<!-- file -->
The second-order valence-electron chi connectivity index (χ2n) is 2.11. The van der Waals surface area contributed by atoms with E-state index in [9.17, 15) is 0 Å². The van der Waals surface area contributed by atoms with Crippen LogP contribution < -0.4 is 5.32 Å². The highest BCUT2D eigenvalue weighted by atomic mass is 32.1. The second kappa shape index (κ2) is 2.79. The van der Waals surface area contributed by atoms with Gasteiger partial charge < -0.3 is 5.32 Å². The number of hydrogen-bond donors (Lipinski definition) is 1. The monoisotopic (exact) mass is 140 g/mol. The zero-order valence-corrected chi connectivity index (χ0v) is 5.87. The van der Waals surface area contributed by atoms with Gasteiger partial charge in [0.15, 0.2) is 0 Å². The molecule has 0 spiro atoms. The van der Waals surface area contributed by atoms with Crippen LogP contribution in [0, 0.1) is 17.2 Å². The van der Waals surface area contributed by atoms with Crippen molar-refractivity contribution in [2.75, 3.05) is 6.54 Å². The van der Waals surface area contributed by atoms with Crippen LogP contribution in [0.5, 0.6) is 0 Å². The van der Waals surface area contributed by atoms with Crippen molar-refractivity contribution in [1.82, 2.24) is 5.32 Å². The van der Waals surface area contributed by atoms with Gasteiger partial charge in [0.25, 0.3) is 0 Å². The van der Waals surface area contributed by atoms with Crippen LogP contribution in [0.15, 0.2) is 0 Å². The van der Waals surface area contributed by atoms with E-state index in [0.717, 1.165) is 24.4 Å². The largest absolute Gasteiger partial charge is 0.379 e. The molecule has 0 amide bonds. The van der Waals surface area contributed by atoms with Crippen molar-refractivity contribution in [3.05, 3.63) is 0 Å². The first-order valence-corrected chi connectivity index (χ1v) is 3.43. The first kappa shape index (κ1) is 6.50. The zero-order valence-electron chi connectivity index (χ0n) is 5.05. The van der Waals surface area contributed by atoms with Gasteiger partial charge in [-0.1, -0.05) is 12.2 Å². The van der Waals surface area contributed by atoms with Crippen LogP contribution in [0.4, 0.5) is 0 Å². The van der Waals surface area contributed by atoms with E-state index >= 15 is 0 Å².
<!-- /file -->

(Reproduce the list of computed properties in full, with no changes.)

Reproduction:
The second-order valence-electron chi connectivity index (χ2n) is 2.11. The van der Waals surface area contributed by atoms with E-state index in [9.17, 15) is 0 Å². The van der Waals surface area contributed by atoms with Crippen LogP contribution < -0.4 is 5.32 Å². The highest BCUT2D eigenvalue weighted by atomic mass is 32.1. The second kappa shape index (κ2) is 2.79. The van der Waals surface area contributed by atoms with Gasteiger partial charge < -0.3 is 5.32 Å². The number of hydrogen-bond donors (Lipinski definition) is 1. The monoisotopic (exact) mass is 140 g/mol. The zero-order valence-corrected chi connectivity index (χ0v) is 5.87. The van der Waals surface area contributed by atoms with Gasteiger partial charge in [0.15, 0.2) is 0 Å². The molecule has 0 spiro atoms. The van der Waals surface area contributed by atoms with Crippen LogP contribution in [0, 0.1) is 17.2 Å². The van der Waals surface area contributed by atoms with Crippen molar-refractivity contribution in [2.75, 3.05) is 6.54 Å². The van der Waals surface area contributed by atoms with Crippen LogP contribution in [0.5, 0.6) is 0 Å². The van der Waals surface area contributed by atoms with Crippen molar-refractivity contribution in [1.82, 2.24) is 5.32 Å². The van der Waals surface area contributed by atoms with Gasteiger partial charge in [0.25, 0.3) is 0 Å². The van der Waals surface area contributed by atoms with Crippen LogP contribution in [0.15, 0.2) is 0 Å². The van der Waals surface area contributed by atoms with E-state index in [0.717, 1.165) is 24.4 Å². The largest absolute Gasteiger partial charge is 0.379 e. The molecule has 0 amide bonds. The van der Waals surface area contributed by atoms with Crippen molar-refractivity contribution in [3.05, 3.63) is 0 Å². The first-order valence-corrected chi connectivity index (χ1v) is 3.43. The first kappa shape index (κ1) is 6.50. The zero-order valence-electron chi connectivity index (χ0n) is 5.05. The van der Waals surface area contributed by atoms with Gasteiger partial charge in [-0.1, -0.05) is 12.2 Å². The van der Waals surface area contributed by atoms with Crippen LogP contribution in [0.4, 0.5) is 0 Å². The van der Waals surface area contributed by atoms with E-state index >= 15 is 0 Å².